In early December of last year, curious journalists (like myself) and fans of motorcycle roadracing, waited anxiously for news from the Dunlop tire tests at Daytona International Speedway. Why? Simply because it would be the first news regarding the performance of several new production machines, albeit in race trim. These included new open-classers from Honda and Kawasaki, as well as an entirely new Yamaha R1.
At first, it appeared that Honda was making the biggest splash with the speed of its CBR1000RR superbike at the Speedway (particularly, with Ben Bostrom in the saddle). Then, something more stunning appeared in the press releases from Daytona. A superstock-specification (superstock bikes are allowed significantly fewer modifications from stock than a full superbike) 2004 Yamaha R1, with unheralded Jason DiSalvo at the controls, was throwing down some incredible lap times, and proving to have enough top speed to hang with the superbikes around the legendary bankings of Daytona. The sperstock R1 was so quick in its maiden test, you had to wonder whether Yamaha had been tweaking it for quite some time, or whether it was really a “nearly stock” motorcycle as Chuck Graves and crew indicated. In any event, when DiSalvo lapped Daytona quicker than defending Superbike champ Mat Mladin on his highly developed GSX-R1000 superbike, jaws dropped. If DiSalvo’s bike was anywhere near stock, the new Yamaha R1 would have to be an absolute rocket.
Flash forward to Sunday, February 15, 2004, and I’m driving frantically to get to the US press launch of the 2004 R1 in Borrego Springs, California. Already realizing that my gross miscalculation of the necessary travel time means I will miss the entire cocktail hour/reception, I sure don’t want to be late for the technical presentation that starts immediately thereafter. I literally arrive one minute before the technical presentation is scheduled to start, and I am relieved to find the Yamaha representatives still setting up for the show. What follows is, in many ways, the typical technobabble we hear at virtually every press introduction, but mixed in are some very interesting facts that really catch my attention.
First of all, since the introduction of the original R1 in early 1998, the sale of supersport models by Yamaha has skyrocketed, increasing nearly 600% from January 1998 through the end of 2003. Supersport machines are extremely important to Yamaha, and the R1 is not only a sales leader, but an image builder for the company.
The other thing that struck me was the importance of styling to the R1 development team. Every manufacturer is throwing high technology at this class of motorcycle (Yamaha, included), but the styling of the R1 seems to receive extra special attention. For instance, Yamaha seems to love its new casting technology (that allows flowing, curved, smooth structures, with varying wall thicknesses) as much for its ability to inject style into the machine (and, in particular, its chassis) as for the technical advantages it brings to the table. The shape of the new R1’s swingarm is a work of art. Even portions of the frame and subframe received some of this sculpting effect.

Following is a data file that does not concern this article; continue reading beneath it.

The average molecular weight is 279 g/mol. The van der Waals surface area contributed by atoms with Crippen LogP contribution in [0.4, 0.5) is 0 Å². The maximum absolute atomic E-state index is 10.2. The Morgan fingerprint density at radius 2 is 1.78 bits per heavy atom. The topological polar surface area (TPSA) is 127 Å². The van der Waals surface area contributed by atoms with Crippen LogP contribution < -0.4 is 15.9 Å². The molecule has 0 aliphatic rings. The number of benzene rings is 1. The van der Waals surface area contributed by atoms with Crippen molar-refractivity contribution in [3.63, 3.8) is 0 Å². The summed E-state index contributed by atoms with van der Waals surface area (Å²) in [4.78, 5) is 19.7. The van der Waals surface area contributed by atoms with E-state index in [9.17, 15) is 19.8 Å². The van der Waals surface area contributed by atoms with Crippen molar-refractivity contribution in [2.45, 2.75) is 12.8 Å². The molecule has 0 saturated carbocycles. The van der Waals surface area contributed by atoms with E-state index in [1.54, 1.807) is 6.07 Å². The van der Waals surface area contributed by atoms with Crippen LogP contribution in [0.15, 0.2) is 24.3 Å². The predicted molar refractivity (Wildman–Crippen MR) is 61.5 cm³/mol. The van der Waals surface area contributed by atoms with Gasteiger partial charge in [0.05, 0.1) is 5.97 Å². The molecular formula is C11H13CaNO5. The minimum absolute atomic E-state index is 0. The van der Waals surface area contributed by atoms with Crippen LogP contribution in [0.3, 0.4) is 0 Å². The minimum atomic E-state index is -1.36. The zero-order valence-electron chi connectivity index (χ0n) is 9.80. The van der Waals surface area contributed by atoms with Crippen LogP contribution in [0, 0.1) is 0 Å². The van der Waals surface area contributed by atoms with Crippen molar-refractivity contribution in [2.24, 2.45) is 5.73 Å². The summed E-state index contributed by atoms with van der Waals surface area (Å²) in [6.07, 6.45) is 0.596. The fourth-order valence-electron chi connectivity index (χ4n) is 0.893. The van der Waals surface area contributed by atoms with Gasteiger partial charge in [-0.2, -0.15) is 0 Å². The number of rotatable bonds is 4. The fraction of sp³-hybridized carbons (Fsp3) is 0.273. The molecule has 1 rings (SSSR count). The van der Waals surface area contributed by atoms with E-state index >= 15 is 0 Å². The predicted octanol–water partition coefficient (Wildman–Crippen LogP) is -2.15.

Since its introduction in 1998, the R1 has developed a devoted, almost maniacal following. The performance standards set by that bike have only now been challenged by Honda and Kawasaki, although Suzuki took on the R1 with its GSX-R1000, and even surpassed the R1 in terms of outright horsepower and performance a few years ago. While you have already read reviews of the new offerings from Kawasaki and Honda, the R1 represents Yamaha’s attempt to take back the top rung of the ladder in the supersport category from Suzuki, as well.
Yamaha really appears to have pulled out all the stops in designing the R1’s entirely new engine (Suzuki didn’t leave it much choice). To achieve a rather amazing redline of 13,750 rpm (a full 2,000 rpm higher than last year’s motor), Yamaha went with an extremely over-square engine architecture, increasing bore by 3 mm, and decreasing stroke by nearly 4 and 1/2 mm. Claimed peak horsepower is 180 (with ram air effect) and 172 (without ram air).
While retaining the bike’s signature five-valve-per-cylinder head design, Yamaha also dramatically increased engine compression to 12.4:1 (up from 11.8:1 last year). Yamaha has also joined the ram air club; at speed, pressurized air is fed to the airbox through dual intakes below the headlights.
The engine is entirely new, as stated, and its cylinders are also slanted forward an additional 10 degrees (40 degrees from upright, as opposed to 30 degrees last year). The crank spins 20 mm lower in the frame. Moving engine parts are lighter, just about everywhere. The crank is 16% lighter than last year. The clutch is 5% lighter, and even those larger-bore pistons are lighter.
The 2003 R1 probably had the smoothest fuel injection system of any of the sportbikes available last year, but Yamaha took a chance and redesigned their fuel injection system this year (to give them more head room in terms of horsepower and torque). Yamaha’s technical material describes the new fuel injection system as “dual-valve throttle bodies with motor-driven secondary valve”. Throttle bodies are 45 mm this year (40 mm last year).
Aside from the much higher compression ratio, Yamaha employed other traditional hot-rodding techniques, including more radical cams (with increased lift), narrower included valve angles, and larger port sizes (both intake and exhaust ports are 5 mm larger this year).